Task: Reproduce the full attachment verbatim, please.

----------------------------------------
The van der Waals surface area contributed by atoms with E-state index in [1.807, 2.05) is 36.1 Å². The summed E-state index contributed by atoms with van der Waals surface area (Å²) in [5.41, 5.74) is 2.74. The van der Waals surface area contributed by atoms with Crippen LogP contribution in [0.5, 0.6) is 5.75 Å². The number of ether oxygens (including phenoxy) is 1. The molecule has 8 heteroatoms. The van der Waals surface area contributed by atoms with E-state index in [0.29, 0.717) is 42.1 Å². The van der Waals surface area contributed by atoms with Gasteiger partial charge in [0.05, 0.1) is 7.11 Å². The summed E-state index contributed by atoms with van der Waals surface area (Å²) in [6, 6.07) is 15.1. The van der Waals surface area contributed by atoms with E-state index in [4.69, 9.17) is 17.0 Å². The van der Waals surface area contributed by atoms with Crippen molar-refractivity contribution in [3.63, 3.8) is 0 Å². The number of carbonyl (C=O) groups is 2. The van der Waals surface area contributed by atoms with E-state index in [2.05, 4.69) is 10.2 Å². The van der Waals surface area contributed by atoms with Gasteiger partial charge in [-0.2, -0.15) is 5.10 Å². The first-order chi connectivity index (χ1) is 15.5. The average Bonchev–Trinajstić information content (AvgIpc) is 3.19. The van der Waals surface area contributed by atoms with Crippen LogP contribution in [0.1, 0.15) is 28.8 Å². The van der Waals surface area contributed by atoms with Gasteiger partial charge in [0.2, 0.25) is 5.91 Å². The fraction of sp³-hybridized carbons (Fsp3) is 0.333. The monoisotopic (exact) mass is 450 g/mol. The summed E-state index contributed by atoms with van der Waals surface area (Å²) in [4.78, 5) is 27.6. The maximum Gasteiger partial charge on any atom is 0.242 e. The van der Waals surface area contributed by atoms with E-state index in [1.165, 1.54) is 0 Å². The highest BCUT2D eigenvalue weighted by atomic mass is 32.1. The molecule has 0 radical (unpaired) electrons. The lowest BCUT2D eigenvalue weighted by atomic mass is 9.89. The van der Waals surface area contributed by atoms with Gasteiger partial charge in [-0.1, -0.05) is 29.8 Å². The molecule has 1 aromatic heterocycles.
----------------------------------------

The van der Waals surface area contributed by atoms with E-state index in [1.807, 2.05) is 36.1 Å². The summed E-state index contributed by atoms with van der Waals surface area (Å²) in [5.41, 5.74) is 2.74. The van der Waals surface area contributed by atoms with Crippen LogP contribution in [0.5, 0.6) is 5.75 Å². The number of ether oxygens (including phenoxy) is 1. The molecule has 8 heteroatoms. The van der Waals surface area contributed by atoms with E-state index in [0.29, 0.717) is 42.1 Å². The van der Waals surface area contributed by atoms with Gasteiger partial charge in [0.05, 0.1) is 7.11 Å². The summed E-state index contributed by atoms with van der Waals surface area (Å²) in [6, 6.07) is 15.1. The van der Waals surface area contributed by atoms with E-state index in [4.69, 9.17) is 17.0 Å². The van der Waals surface area contributed by atoms with Crippen molar-refractivity contribution in [3.63, 3.8) is 0 Å². The number of carbonyl (C=O) groups is 2. The van der Waals surface area contributed by atoms with E-state index in [2.05, 4.69) is 10.2 Å². The van der Waals surface area contributed by atoms with Gasteiger partial charge in [-0.2, -0.15) is 5.10 Å². The first-order chi connectivity index (χ1) is 15.5. The average Bonchev–Trinajstić information content (AvgIpc) is 3.19. The van der Waals surface area contributed by atoms with Crippen LogP contribution in [0.1, 0.15) is 28.8 Å². The van der Waals surface area contributed by atoms with Gasteiger partial charge in [0.2, 0.25) is 5.91 Å². The fraction of sp³-hybridized carbons (Fsp3) is 0.333. The monoisotopic (exact) mass is 450 g/mol. The summed E-state index contributed by atoms with van der Waals surface area (Å²) in [4.78, 5) is 27.6. The maximum Gasteiger partial charge on any atom is 0.242 e. The van der Waals surface area contributed by atoms with E-state index in [1.165, 1.54) is 0 Å². The highest BCUT2D eigenvalue weighted by atomic mass is 32.1. The molecule has 0 radical (unpaired) electrons. The lowest BCUT2D eigenvalue weighted by atomic mass is 9.89. The van der Waals surface area contributed by atoms with Gasteiger partial charge in [-0.1, -0.05) is 29.8 Å². The molecule has 1 aromatic heterocycles.